Proof. Let f: (A, a) — (B,b) be a morphism of FEM-algebras; we have to show that f t is a morphism (B,b) — (A, a). It suffices to show that b o T(f) = f o a implies a o T(f t) = f t o b. Consider the following diagram:

T2(B) (i) T2(B) M

T(B) ■ T(B) ■

T 2 f t

(iii) Tft

> T2 (A) (iv) T2 (A) -> T(A)

Region (i) is the Frobenius law of (B, b); commutativity of (ii) follows from the assumption that f is a morphism (A, a) ^ (B,b) by applying T and f; (iii) is naturality of f; (iv) is the Frobenius law of (A,a); (v) commutes since T is a comonad; (vi) and (vii) commute by naturality of nt. □

Second, FEM-computations are the largest class that stays reversible.

Theorem 6.6 FEM-algebras form the largest full subcategory of CT containing Ct that carries a dagger commuting with the forgetful functor CT ^ C.

Proof. Suppose that an EM-algebra (A, a) is such that for any free algebra (T(B),fB) and any morphism f : T(B) ^ A, f is a morphism of EM-algebras (T(B),fB) ^ (A, a) iff f t is a morphism (A, a) ^ (T(B),fB) of EM-algebras. Now (A, a) being an EM-algebra implies that a is a morphism (T(A),ia) ^ (A, a). Thus by assumption at is a morphism (A, a) ^ (T(A),ia), which implies that (A, a) is an FEM-algebra. □

7 Quantum measurement

This final section exemplifies the relevance of FEM-algebras to quantum computation, by indicating how quantum measurement fits neatly in effectful functional programming as handlers of Frobenius monads [42,26].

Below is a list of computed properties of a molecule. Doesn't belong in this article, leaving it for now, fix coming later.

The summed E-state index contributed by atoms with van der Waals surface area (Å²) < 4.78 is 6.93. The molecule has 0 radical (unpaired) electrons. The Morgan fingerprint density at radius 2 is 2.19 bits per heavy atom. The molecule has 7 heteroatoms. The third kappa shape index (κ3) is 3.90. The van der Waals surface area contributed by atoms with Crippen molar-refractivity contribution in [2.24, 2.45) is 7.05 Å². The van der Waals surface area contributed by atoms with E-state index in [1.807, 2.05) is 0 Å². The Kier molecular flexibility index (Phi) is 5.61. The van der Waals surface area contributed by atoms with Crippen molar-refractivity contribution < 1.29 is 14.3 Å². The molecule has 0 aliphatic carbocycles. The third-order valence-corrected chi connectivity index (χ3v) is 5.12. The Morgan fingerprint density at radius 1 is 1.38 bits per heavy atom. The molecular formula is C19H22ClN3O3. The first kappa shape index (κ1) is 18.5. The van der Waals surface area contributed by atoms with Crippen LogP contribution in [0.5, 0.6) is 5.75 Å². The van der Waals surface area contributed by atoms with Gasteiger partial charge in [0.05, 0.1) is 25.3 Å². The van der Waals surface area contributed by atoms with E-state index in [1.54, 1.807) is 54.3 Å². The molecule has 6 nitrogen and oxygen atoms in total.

Example 7.1 Let B be a finite-dimensional Hilbert space. A choice of orthonormal basis makes B a commutative Frobenius monoid in FHilb via Example 3.2. Hence T = — ( B is a (commutative strong) Frobenius monad on FHilb by Theorem 4.9.

Traditionally, effectful computations are modelled as morphisms in the Kleisli category [36,51]. In the above example, those are just morphisms A ^ A ( B in FHilb. Quantum measurements are indeed morphisms of this type, but they satisfy more requirements, such as von Neumann's projection postulate: repeating a measurement is equivalent to copying the outcome of the first measurement. These requirements make the dagger of the morphism A ^ A ( B precisely an FEMalgebra, see [8, Theorems 1.5 and 1.6].5 The following proposition summarizes.

Proposition 7.2 Quantum measurements with outcomes modeled by a commutative strong Frobenius monad on FHilb correspond precisely to its FEM-algebras. □

Consider the exception monad T that adds exceptions from a set E to a computation by T(A) = A + E. Intercepting exceptions means executing a computation fe for each e £ E, and a computation f if no exception is raised. Thus a handler for T specifies an EM-algebra (A, a) and a map f: A ^ A making the triangle left

5 Technically, the monad has to be lifted to a category of so-called completely positive maps, see [8].

below commute.

A + E - --> (A, a)

A ® B - -- > (A, a)

This extends to arbitrary algebraic effects T [42]. In particular, it makes sense for quantum measurement, as in the right diagram above. The Frobenius monad —®B modeling quantum measurement with outcomes in B is similar to 'raising exceptions B', the vertical arrows are Kleisli morphisms, and the lower right handling construct is an FEM-algebra A ® B a A that 'handles exceptions B'; it involves the unique dashed arrow, that is induced by the free property of the Kleisli algebra A ® B, and is a morphism of FEM-algebras by Example 6.3. Intuitively, Kleisli morphisms A ^ T(B) are constructors that 'build' an effectful computation, whereas FEM algebras T(B) ^ B are destructors that 'handle' the effects.